First, We Eat
What: Regional Cookbook & Cooking Lit Book Group discussion on First We Eat
When: 4 pm Wed., Nov. 7
Where: Evolve Chocolate + Cafe (above Village Books)
Cost: Entry is free
Wednesday, October 31, 2018
The photographs for Eva Kosmos Flores’ Blueberry Dutch Baby recipe make the breakfast dish look so inviting, readers of First We Eat: Good Food for Simple Gatherings from My Pacific Northwest might be tempted to sniff the page for inspiration.
Of course, another way to bring the dish to life would be to whip it up yourself—something you’ll probably be much more interested in doing after thumbing through the pages of the taste-focused tome in advance of the next Regional Cookbook & Cooking Lit Book Group discussion taking place with Bellingham Farmers Market Director Caprice Teske and Village Books marketing director Mary Vermillion Wed., Nov. 7 at Evolve Chocolate + Cafe.
Although the primer for the aforementioned recipe is found in the “Spring” section of the seasonally focused cookbook, it’s a concoction that could be made year-round as long as the cook still has access to locally procured blueberries.
But if you weren’t prescient enough to freeze your favorite fruit, look to Flores’ “Autumn” recipes to inspire your palate. Caramel apple tarte tatin, cider and cinnamon babka, brown butter-honey pie, and chai and poppy challah are on the drool-worthy roster where sweet things are concerned, and entree items include pumpkin and date cassoulet, mushroom risotto, duck and squash curry, butternut tortellini, lamb and winter squash cottage pie, and much more.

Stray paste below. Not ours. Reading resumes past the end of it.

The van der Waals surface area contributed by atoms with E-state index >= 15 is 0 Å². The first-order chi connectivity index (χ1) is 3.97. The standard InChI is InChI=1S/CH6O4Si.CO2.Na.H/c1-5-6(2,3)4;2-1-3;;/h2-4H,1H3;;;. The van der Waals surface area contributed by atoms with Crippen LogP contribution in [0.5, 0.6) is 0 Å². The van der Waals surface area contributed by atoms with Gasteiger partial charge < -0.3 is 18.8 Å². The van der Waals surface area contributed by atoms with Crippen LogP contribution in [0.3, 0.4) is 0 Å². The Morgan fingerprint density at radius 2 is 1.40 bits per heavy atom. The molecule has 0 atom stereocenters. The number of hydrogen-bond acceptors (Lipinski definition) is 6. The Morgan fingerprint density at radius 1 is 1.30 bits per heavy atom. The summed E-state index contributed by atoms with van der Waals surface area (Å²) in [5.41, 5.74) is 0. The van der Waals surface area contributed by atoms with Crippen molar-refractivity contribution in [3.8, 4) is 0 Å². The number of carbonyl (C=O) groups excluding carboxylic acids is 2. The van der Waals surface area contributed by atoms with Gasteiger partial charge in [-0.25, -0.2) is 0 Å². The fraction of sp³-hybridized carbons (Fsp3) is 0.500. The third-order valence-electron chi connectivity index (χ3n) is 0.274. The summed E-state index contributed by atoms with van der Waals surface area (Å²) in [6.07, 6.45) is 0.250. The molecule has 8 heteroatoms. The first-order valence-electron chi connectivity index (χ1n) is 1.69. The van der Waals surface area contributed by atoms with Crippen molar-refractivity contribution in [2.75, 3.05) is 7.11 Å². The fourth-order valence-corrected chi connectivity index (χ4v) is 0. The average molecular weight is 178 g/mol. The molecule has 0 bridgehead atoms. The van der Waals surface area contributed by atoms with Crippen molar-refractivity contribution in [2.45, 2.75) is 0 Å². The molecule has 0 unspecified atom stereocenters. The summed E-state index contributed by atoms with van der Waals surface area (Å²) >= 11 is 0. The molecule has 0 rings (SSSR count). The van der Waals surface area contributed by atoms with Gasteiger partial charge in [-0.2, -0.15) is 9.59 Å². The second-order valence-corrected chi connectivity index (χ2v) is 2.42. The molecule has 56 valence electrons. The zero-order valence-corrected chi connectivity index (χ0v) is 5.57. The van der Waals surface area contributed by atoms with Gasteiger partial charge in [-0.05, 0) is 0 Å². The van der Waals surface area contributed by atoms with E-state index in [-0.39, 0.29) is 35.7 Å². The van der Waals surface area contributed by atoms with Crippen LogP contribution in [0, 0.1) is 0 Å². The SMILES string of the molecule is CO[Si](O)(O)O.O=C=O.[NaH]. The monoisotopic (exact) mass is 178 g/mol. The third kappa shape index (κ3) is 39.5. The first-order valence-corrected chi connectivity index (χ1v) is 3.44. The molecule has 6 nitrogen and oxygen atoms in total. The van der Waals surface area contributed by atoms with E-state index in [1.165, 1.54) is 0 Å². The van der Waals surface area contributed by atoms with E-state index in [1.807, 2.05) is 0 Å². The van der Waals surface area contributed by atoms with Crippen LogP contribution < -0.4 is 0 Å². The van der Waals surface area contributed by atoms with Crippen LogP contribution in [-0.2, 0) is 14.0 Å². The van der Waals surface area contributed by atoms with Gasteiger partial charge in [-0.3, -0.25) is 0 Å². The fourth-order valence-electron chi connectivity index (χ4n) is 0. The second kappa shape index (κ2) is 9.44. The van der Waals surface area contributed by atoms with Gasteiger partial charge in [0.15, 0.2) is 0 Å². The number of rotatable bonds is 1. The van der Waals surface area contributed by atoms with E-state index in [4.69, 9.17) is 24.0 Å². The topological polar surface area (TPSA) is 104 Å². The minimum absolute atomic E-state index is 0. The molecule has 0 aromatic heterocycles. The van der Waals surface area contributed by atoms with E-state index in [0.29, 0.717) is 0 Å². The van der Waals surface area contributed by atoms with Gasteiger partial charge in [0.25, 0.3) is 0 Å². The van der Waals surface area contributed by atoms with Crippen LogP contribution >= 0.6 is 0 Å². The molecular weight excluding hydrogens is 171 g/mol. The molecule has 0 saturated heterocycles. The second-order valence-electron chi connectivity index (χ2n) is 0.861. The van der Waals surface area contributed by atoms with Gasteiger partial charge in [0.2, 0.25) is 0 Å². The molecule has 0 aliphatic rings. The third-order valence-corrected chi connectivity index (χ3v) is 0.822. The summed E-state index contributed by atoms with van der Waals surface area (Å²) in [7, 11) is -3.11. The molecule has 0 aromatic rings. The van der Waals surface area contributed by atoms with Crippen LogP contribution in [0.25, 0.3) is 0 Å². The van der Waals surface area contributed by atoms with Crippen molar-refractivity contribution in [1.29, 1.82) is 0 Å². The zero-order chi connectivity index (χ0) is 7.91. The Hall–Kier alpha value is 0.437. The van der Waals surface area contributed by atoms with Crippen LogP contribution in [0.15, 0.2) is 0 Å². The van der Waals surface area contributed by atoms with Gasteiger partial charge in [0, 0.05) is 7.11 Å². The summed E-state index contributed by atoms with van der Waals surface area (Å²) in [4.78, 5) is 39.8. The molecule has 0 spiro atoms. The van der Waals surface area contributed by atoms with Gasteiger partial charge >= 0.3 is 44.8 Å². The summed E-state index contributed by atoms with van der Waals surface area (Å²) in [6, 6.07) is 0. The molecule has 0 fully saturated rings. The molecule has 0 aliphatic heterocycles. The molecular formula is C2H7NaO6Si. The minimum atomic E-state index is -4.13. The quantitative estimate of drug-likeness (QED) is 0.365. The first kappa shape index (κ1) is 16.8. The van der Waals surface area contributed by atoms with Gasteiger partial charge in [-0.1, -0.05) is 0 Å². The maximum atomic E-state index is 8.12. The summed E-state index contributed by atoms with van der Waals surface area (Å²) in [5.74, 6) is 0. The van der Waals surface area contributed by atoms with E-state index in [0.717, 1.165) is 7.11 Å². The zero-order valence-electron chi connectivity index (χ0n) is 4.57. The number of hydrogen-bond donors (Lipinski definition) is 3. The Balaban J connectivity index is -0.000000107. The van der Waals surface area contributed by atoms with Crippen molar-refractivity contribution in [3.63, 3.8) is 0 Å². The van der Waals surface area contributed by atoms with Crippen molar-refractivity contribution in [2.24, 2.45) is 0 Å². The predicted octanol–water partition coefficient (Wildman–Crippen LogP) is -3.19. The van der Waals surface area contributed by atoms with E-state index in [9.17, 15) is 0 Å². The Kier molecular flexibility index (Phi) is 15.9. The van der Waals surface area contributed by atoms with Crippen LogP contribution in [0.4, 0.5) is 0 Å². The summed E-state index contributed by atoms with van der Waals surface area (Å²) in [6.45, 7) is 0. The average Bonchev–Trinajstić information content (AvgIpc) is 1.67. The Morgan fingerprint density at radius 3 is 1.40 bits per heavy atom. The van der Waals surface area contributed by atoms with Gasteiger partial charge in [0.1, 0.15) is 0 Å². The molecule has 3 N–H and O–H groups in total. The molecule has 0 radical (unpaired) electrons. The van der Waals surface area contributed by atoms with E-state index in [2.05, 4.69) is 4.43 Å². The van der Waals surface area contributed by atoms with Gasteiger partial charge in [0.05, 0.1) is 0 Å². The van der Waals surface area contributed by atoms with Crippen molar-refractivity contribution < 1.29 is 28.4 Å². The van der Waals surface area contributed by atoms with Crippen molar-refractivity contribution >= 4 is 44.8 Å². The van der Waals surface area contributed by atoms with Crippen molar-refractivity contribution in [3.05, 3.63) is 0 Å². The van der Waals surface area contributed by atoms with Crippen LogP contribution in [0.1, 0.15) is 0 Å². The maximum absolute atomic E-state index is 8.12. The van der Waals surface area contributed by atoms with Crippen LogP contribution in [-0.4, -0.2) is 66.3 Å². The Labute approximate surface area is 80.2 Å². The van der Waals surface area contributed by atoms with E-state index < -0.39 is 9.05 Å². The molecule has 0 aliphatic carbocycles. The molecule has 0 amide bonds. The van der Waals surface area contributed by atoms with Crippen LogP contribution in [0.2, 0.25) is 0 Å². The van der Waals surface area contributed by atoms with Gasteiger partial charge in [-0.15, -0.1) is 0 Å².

Without being preachy about it, the Portland-based writer and photographer encourages people to eat seasonally whenever possible. She provides detailed information about the tools required to eat locally on a more regular basis, including a chapter dubbed “The Homemade Pantry” that focuses on staples that will not only help cooks experiment in the kitchen, but also guide them along the way.
Flores also finds inspiration in her Greek heritage, the bountiful produce of her own garden, the plentiful farmers markets to be found in the Pacific Northwest, friends and family, and far beyond. In First We Eat, she notes that dining seasonally isn’t just about the food. It’s also about creating community, respecting nature, feeling the change of the seasons within you, and enjoying how your body begins to crave what the earth is offering up to you.
“All in all,” Flores says, “this cookbook really is a complete collection of everything near and dear to my heart—from cooking simple, honest food with fresh ingredients, to experimenting freely in the kitchen, to sharing food with the people you care about most.”
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